Poor staff retention can have a devastating effect on SMEs but the cost is not merely financial. Tracey Porter looks at what you can do to make your practice a place where employees are eager to stay
On any given day Kim Dale is responsible for the physical and mental wellness of more than 20 adults and countless animals.
As the Orange Vet Hospital’s (OVH) practice manager, it falls to the busy mother-of-three to help ensure each of the practice’s seven vets and 14 support staff are operating at the top of their game so that when the doors are opened each morning, incoming patients can expect the very best care the staff have to offer.
The 41-year-old’s dedication to her job is part of the reason OVH enjoys low staff turnover with flexible working arrangements, regular appraisals, open lines of communication, educational opportunities, frequent social gatherings and all-inclusive meals. These are all part of the ongoing commitment OVH offers its staff.
“We don’t have difficulty finding staff as we have always employed for attitude and trained for skill. If you look after your staff well, it isn’t that hard to keep them. We encourage our staff to continue their education and challenge themselves.
“It is natural for staff to turn over and while it is always disappointing when you lose a team member, if you have developed a strong team, they can pick up the pieces and fill the gaps easily.”
Research by various human resources firms both here and abroad suggests 50 per cent of the people recruited to an organisation will leave within two years. One in four will leave within six months.
Besides having a negative impact on a small business’s reputation to attract and retain great staff, frequent employee turnover can also have a catastrophic effect on productivity, morale and the company’s bottom line.
While it is difficult to pinpoint the true financial cost of employee loss, Australian insights group Mercer estimates that staff turnover costs range from 50 to 150 per cent of an individual’s annual salary depending on the role and level of seniority they enjoyed.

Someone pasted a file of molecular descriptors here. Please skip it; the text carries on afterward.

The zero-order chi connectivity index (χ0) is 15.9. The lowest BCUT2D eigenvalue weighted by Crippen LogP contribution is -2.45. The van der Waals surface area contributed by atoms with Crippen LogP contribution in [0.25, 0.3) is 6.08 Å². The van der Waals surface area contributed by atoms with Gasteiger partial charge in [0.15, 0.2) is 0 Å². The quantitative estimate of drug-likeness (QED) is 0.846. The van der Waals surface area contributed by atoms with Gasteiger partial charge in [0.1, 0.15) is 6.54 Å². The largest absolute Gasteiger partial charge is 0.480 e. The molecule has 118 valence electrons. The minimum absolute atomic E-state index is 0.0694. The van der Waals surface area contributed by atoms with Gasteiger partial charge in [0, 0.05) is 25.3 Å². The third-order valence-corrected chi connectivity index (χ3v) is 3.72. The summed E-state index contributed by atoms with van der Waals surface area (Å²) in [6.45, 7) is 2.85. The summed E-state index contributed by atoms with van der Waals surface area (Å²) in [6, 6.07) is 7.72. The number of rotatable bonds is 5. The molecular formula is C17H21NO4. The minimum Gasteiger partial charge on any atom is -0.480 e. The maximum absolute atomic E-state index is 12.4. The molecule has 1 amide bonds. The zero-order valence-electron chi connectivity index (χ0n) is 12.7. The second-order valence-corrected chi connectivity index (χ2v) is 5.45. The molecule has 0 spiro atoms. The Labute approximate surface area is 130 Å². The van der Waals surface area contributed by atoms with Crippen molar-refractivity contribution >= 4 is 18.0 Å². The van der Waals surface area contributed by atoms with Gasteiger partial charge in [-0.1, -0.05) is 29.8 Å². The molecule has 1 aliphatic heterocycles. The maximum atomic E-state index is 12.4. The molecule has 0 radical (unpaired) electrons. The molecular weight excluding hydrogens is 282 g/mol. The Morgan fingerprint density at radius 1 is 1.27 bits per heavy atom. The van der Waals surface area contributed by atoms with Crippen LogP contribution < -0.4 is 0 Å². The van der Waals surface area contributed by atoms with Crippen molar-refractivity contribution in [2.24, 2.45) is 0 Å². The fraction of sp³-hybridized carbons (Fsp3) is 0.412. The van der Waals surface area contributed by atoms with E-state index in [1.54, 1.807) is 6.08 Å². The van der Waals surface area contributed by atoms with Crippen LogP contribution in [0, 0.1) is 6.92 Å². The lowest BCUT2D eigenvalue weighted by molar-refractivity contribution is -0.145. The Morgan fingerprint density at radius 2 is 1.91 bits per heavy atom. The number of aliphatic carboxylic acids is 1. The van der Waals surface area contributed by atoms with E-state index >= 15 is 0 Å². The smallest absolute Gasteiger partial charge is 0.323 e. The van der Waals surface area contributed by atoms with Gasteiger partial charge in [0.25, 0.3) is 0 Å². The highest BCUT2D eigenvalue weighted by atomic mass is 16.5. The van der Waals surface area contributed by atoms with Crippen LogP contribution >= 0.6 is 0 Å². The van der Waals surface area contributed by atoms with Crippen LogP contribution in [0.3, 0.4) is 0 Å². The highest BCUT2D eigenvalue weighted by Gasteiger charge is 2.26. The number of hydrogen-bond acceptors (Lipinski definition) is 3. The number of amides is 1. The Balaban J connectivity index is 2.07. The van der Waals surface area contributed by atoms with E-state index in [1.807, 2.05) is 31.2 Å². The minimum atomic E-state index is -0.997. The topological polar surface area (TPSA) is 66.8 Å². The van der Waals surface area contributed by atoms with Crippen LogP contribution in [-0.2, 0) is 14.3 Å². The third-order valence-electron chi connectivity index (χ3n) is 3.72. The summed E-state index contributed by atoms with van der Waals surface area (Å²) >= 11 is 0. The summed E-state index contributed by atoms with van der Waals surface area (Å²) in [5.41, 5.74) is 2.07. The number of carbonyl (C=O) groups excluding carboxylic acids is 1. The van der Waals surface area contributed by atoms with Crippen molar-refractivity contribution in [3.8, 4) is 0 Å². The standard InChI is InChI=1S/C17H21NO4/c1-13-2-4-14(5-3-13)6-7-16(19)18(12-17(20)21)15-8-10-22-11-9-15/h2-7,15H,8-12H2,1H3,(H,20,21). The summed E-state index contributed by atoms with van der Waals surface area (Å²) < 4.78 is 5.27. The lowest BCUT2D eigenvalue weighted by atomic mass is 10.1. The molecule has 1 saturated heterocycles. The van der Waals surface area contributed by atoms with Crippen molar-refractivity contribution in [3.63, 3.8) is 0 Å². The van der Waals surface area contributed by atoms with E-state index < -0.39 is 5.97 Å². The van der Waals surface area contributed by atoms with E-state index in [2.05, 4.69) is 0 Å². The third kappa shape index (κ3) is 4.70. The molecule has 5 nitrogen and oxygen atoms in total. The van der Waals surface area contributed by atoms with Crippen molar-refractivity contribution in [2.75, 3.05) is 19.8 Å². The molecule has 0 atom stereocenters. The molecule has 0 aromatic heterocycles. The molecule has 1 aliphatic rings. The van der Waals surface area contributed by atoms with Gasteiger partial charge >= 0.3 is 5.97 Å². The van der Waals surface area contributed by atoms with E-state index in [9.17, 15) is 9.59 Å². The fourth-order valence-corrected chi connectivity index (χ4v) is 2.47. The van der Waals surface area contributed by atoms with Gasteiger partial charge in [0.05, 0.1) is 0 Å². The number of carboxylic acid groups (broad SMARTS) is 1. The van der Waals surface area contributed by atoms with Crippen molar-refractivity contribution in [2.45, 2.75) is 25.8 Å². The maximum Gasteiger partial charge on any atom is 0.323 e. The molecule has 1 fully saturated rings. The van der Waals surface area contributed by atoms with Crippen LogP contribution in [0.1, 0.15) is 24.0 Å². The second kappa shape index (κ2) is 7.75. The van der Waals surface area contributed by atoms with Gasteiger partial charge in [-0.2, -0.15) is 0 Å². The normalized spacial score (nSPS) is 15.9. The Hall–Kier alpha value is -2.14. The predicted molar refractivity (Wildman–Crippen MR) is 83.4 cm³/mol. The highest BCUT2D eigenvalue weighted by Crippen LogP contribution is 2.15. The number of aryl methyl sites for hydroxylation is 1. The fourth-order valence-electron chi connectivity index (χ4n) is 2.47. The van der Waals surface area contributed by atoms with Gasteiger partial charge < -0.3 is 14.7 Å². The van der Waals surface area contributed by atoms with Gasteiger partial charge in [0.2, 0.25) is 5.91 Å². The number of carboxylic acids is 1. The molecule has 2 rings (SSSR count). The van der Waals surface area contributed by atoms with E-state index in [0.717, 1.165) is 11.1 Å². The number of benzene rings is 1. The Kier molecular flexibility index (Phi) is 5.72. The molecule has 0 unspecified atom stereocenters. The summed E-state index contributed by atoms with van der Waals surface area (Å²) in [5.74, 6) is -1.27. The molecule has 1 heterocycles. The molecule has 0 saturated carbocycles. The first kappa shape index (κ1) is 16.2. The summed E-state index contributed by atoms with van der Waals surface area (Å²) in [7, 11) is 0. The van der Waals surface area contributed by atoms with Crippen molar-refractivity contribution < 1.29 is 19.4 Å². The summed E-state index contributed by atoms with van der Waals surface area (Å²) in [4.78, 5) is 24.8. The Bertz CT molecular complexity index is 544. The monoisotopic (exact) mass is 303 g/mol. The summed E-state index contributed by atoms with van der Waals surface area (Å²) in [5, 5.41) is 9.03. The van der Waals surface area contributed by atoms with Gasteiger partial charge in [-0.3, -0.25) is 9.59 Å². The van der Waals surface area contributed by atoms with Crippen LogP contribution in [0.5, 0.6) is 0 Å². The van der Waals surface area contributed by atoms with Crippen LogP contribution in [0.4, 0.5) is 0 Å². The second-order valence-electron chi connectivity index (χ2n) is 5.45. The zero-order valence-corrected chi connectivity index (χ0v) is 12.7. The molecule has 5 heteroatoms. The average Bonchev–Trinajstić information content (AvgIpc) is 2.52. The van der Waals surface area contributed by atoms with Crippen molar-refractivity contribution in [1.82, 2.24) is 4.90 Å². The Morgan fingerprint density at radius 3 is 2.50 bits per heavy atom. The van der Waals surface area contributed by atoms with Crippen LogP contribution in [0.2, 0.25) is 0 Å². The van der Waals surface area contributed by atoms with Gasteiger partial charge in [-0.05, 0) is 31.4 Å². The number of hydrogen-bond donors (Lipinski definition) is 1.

Even at its most conservative, a practice employing a veterinary nurse on around $40,000 a year would need to find around $20,000 in recruiting and training expenses to replace them.
Employment law barrister Edward Mallett, whose consultancy Employsure works with several Australian vet practices on employment relations and workplace health and safety, says while some staff turnover is normal, questions need to be asked when a small practice is losing “anything over 30 per cent of their staff” every year.
Staff turnover can be influenced by numerous factors with location, the age of the business and the seniority of its workforce each playing a part, he says.
The Frawley Report, a review of rural veterinary services in Australia published in 2003, found rural vets had to contend with a lot of unique factors that vets based at urban practices did not—all of which impacted on their willingness to live and work in rural areas. These included rising costs, a reluctance of producers to utilise their services, long hours, limited social opportunities and available schooling for their families.